The wattage of the electrical heater rod (22) should enable heating of: any fuel, as high as safely possible; liquid fuels, above their boiling point while under pressure; gaseous fuels, should stay below their auto-ignition point while under pressure; pulverized solids, will also have auto-ignition points to stay below to eliminate spontaneous combustion; and solid fuels. The rate corresponds to the flow demand required by the combustion devices (50) using the super preheating processor system.
A pressure relief valve (34) allows safety pressure relief to a vent holding tank (36), which can communicate with the fuel tank (12) via a return drain line (38). A shield, or insulating panels (not shown) may also optionally be provided as safety measures.
The processed, super heated, and pressurized fuel in annular chamber (26) passes out to an outlet fitting (40) communicating with an open/close injector valve (42), controls (44) determining the duration of the open interval for the demand required by the particular combustion devices. A controlled quantity of processed, super heated, and super pressurized, fuel is injected through a spray nozzle (46) into the combustion chamber (48) of those particular combustion devices (50).
It will be understood that details of the combustion devices (50) are not shown, as these may be conventional, but that suitable air and a good stoichiometric ratio, ignition, and fuel will ordinarily be included.
When working with fuels that require high temperatures and high pressures, the working stress of what materials used to manufacture this process should take a minimum ×10 to 15 percent of the ultimate strength for safety factors.
I have, through testing and development of different fuels, liquids, gaseous and solids, created a process that is universal and capable of processing all fuels because of the extreme temperatures the process requires; burning of hydrocarbons and omissions take place only at high temperatures.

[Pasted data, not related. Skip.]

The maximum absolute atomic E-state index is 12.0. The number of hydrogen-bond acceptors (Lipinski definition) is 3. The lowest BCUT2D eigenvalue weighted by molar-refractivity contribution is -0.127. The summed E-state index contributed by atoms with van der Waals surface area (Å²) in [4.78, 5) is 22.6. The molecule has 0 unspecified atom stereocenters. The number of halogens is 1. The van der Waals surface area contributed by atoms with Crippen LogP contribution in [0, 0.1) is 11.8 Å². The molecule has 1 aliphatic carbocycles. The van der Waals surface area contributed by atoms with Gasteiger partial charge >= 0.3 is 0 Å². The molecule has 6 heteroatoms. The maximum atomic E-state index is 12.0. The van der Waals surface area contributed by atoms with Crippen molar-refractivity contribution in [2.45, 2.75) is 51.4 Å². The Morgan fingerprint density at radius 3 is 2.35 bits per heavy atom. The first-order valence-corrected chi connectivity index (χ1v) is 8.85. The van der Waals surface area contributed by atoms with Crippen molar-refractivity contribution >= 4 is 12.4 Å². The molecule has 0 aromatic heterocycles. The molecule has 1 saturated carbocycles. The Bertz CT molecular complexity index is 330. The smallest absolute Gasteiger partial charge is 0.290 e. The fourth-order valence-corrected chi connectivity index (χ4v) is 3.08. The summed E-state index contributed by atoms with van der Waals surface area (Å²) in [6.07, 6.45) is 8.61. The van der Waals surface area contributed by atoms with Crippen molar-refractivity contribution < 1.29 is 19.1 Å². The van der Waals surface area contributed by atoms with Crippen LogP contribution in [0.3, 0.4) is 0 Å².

In the testing and development of this process, I have developed principles to be followed, not only for safety factor reasons, but for optimum efficiencies of combustion for whatever fuel you chose to utilize with this process. Included in Appendix 1 of this package, shows a photograph of a test bench that I have created in order to safely open flame test all fuel prior to use in order to establish three physical states of matter: solids; liquids; and gaseous. Of these states, for whatever fuel you choose to use, limits will have to be established for operation, melting points, boiling points, cryogenic points, expansion ratios, flash points, flammable ranges, LEL (lower explosive limits), to lean UEL (upper explosive limits), to rich ignition temperatures how hot a particular fuel needs to run, auto-ignition temperatures for spontaneous combustion, vapor density, specific gravity, and/or any testing that will establish safe limits in which any fuel can be utilized. Also, the use of an instrument called a spectrometer can be used to test molecular structure, weight, formula, and analysis of all fuels prior to use, in establishing safe guide limits prior to use of any fuels.
Appendix 2 photographs that show an example of kerosene fuel in an open flame bench test were performed to establish these types of limits. Notice the photograph of open flame test that is very yellow in appearance. This fuel is an ambient temperature and is not clean. You can see the presence of free carbons, that cause pollution, by their bright yellow color. Now, the other photograph shows the invention process being tested with the same fuel, kerosene, by unlimitedly super heating this fuel. Only, the visual flame can be seen to burn much cleaner and efficiently because this invention process allows for complete combustion to occur, inhibiting free carbons, emissions, and pollutants, thereby increasing efficiencies.
Listed, are Methods for Processing the 3 Physical States of all Fuels: